The princess bride, p.2
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       The Princess Bride, p.2
 

           William Goldman

  No place card with my name on it.

  I zoom to the second table, make my circuit.

  No me.

  Now as I began the third and last table, my paranoia set in, because I knew there would be no place card with my name on it. I can still see myself breaking into a light sweat as I realized my name would not be there.

  Can you imagine anyone so nuts?

  Guess what--there was no place card with my name on it at the third table either. Turned out to be a hostess screwup. That is a true story.)

  OK, I started to go to pieces. Had I imagined that King would write the letter? No, I had not imagined it, he told me he wanted a really authentic Buttercup's Baby. It was why I had come all this way.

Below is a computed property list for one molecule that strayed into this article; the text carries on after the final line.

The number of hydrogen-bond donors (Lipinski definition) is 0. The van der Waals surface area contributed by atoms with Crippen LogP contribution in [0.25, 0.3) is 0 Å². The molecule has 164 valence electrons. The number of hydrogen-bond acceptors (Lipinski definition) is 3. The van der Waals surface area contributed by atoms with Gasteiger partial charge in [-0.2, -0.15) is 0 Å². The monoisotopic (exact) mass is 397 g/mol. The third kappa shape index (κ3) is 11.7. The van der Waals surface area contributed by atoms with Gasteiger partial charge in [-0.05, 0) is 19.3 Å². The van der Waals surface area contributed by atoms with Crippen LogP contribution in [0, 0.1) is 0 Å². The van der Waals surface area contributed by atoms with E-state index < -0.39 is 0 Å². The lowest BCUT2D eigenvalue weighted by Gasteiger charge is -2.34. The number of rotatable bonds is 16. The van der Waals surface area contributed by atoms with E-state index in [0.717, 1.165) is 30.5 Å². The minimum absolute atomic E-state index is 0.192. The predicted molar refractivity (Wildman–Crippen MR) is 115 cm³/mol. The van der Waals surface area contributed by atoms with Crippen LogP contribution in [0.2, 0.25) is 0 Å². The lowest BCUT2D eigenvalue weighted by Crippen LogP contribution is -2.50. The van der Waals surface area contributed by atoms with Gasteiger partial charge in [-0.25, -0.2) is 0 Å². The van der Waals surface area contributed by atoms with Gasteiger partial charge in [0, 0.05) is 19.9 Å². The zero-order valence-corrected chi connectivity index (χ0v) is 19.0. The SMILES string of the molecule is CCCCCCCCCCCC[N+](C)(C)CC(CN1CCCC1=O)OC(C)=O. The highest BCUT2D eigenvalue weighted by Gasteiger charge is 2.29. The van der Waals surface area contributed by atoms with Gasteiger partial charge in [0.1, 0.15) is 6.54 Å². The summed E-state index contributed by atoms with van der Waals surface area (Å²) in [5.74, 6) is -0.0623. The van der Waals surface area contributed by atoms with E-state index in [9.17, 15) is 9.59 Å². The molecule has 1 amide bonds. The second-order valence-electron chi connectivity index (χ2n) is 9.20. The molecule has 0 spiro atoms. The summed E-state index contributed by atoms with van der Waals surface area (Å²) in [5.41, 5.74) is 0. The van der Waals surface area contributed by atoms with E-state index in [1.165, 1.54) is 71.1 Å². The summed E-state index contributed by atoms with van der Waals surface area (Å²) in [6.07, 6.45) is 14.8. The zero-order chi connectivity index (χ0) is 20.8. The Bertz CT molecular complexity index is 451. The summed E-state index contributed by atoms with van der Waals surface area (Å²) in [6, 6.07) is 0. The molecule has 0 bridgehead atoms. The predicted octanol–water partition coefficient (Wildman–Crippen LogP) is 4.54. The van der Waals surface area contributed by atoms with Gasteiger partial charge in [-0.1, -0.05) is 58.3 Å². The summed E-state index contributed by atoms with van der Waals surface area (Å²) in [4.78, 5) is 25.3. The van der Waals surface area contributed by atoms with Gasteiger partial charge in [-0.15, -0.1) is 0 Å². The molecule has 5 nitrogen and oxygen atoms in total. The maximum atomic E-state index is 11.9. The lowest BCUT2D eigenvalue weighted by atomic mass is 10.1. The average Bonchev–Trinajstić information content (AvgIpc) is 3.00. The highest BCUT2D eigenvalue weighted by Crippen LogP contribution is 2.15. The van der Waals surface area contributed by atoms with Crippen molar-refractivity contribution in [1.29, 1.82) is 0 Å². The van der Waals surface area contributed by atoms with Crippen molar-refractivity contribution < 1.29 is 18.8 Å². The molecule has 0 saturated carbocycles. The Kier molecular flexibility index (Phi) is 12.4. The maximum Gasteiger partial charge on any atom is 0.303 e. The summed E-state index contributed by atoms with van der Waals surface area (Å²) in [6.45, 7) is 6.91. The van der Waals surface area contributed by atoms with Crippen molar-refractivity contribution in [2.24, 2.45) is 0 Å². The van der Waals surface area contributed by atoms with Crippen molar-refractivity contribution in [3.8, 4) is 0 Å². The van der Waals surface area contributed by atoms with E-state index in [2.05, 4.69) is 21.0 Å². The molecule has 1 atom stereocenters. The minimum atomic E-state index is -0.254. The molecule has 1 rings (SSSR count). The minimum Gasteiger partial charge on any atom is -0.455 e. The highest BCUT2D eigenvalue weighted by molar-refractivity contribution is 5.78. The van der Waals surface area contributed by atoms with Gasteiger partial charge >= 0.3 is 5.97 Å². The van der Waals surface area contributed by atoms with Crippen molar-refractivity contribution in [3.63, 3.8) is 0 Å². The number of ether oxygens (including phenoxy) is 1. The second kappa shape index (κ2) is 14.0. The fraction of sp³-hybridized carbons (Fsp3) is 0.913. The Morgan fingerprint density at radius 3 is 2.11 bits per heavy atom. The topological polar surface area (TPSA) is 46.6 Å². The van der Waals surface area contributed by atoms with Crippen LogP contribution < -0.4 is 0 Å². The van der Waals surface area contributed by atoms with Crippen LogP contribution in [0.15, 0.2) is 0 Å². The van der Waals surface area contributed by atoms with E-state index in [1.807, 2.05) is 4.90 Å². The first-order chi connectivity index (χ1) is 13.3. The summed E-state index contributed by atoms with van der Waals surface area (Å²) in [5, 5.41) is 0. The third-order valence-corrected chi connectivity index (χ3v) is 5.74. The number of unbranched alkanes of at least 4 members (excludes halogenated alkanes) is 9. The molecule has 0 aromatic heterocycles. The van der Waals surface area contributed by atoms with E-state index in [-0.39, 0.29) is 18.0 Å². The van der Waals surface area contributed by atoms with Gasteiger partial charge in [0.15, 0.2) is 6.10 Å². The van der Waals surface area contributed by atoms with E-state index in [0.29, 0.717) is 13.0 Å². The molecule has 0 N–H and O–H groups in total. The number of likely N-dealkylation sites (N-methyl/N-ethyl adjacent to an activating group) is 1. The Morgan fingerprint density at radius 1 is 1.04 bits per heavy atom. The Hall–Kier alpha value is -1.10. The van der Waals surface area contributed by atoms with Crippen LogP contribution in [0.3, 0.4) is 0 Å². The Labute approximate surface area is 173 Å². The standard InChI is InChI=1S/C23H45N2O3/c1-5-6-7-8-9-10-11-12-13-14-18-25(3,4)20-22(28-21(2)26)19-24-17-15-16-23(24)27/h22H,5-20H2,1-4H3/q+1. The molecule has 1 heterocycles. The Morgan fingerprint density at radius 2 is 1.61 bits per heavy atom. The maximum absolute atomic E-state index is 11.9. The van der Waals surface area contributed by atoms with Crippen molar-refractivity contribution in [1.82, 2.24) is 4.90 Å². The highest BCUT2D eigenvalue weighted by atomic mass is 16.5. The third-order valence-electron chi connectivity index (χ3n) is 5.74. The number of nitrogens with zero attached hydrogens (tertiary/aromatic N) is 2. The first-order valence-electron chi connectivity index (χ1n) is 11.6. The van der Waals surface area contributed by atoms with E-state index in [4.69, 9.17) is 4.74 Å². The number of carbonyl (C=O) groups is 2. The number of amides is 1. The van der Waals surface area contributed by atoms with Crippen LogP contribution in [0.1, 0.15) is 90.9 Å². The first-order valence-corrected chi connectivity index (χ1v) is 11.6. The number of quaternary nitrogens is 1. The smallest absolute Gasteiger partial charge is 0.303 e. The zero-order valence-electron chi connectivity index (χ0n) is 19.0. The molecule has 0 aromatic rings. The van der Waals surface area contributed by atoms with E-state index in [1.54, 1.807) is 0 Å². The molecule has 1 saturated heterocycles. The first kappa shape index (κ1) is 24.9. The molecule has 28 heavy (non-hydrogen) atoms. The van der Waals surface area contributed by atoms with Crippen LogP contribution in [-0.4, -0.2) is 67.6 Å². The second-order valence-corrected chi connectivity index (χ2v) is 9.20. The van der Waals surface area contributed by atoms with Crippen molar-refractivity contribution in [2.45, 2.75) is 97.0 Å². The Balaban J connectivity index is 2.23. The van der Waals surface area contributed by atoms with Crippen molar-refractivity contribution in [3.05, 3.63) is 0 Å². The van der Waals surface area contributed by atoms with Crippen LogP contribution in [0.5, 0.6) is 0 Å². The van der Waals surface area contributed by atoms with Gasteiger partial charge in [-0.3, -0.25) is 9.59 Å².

But then I thought, why didn't he just give me the damn note and let me present it personally? (I am now into madness thinking that if I did have the damn note from King and if I had handed it over, the Curator would have handed it back and said that he was not an expert on Stephen King's handwriting, so no, I could not be allowed into the Sanctuary, thank you very much.)

  I felt so helpless standing there in front of my beloved I actually started to turn and leave.

  Which was when he said it: "Grandpa, it's a mistake, call him up"

  I hate cell phones but I'd gotten an international job for the trip, we had called Jason and Peggy on it last night when we got to the hotel.